Generic Environmental Impact Statement for In-Situ Leach Uranium Milling Facilities: Chapters 1–4 (NUREG-1910, Volume 1)
This NUREG-series publication was issued for public comment, and the comment period is now closed.
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- NUREG-1910, Volume 1
Manuscript Completed: May 2009
Date Published: May 2009
Office of Federal and State Materials and Environmental Management Programs
U.S. Nuclear Regulatory Commission
Land Quality Division
Wyoming Department of Environmental Quality
The Atomic Energy Act of 1954 and the Uranium Mill Tailings Radiation Control Act of 1978 authorize the U.S. Nuclear Regulatory Commission (NRC) to issue licenses for the possession and use of source material and byproduct material. These statutes require NRC to license facilities that meet NRC regulatory requirements that were developed to protect public health and safety from radiological hazards. In-situ leach (ISL) uranium recovery facilities must meet NRC regulatory requirements in order to obtain a source material license to operate.
Under NRC's environmental protection regulations in the Code of Federal Regulations, Title 10, Part 51, which implement the National Environmental Policy Act (NEPA), issuance of a license to possess and use source material for uranium milling requires an environmental impact statement (EIS) or a supplement to an EIS. NRC has prepared a generic environmental impact statement (GEIS) to help fulfill this requirement. The GEIS assesses the potential environmental impacts associated with the construction, operation, aquifer restoration, and decommissioning of an ISL uranium recovery facility in four specified regions in the western United States. The intent of the GEIS is to determine which impacts would be essentially the same for all ISL facilities and which ones would result in varying levels of impacts for different facilities, thus requiring further site-specific information to determine the potential impacts. As such, the GEIS provides a starting point for NRC's NEPA analyses for site-specific license applications for new ISL facilities, as well as for applications to amend or renew existing ISL licenses.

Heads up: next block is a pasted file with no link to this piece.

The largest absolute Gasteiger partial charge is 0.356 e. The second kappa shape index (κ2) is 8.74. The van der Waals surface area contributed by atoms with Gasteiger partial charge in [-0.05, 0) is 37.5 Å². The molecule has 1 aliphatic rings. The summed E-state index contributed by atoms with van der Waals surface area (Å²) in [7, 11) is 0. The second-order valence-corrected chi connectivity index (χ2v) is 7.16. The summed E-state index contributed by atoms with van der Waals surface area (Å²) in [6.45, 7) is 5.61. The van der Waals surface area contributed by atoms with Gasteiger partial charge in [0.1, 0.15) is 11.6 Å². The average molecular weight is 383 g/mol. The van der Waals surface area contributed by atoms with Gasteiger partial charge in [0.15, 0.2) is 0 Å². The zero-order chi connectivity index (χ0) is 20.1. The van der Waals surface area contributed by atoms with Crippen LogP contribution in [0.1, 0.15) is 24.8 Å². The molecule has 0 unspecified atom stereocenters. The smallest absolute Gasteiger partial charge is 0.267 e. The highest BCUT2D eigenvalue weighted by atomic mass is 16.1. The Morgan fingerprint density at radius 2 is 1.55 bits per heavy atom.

NRC developed this GEIS using (1) knowledge gained during the past 30 years licensing and regulating ISL facilities, (2) the active participation of the State of Wyoming Department of Environmental Quality as a cooperating agency, and (3) public comments received during the preparation of the GEIS. NRC's licensing experience indicates that the technology used for ISL uranium recovery is relatively standardized throughout the industry and therefore appropriate for a programmatic evaluation in a GEIS.
Based on discussions between uranium recovery companies and the NRC staff, future ISL facilities could be located in portions of Wyoming, Nebraska, South Dakota, and New Mexico. NRC is the licensing authority for ISL facilities in these states.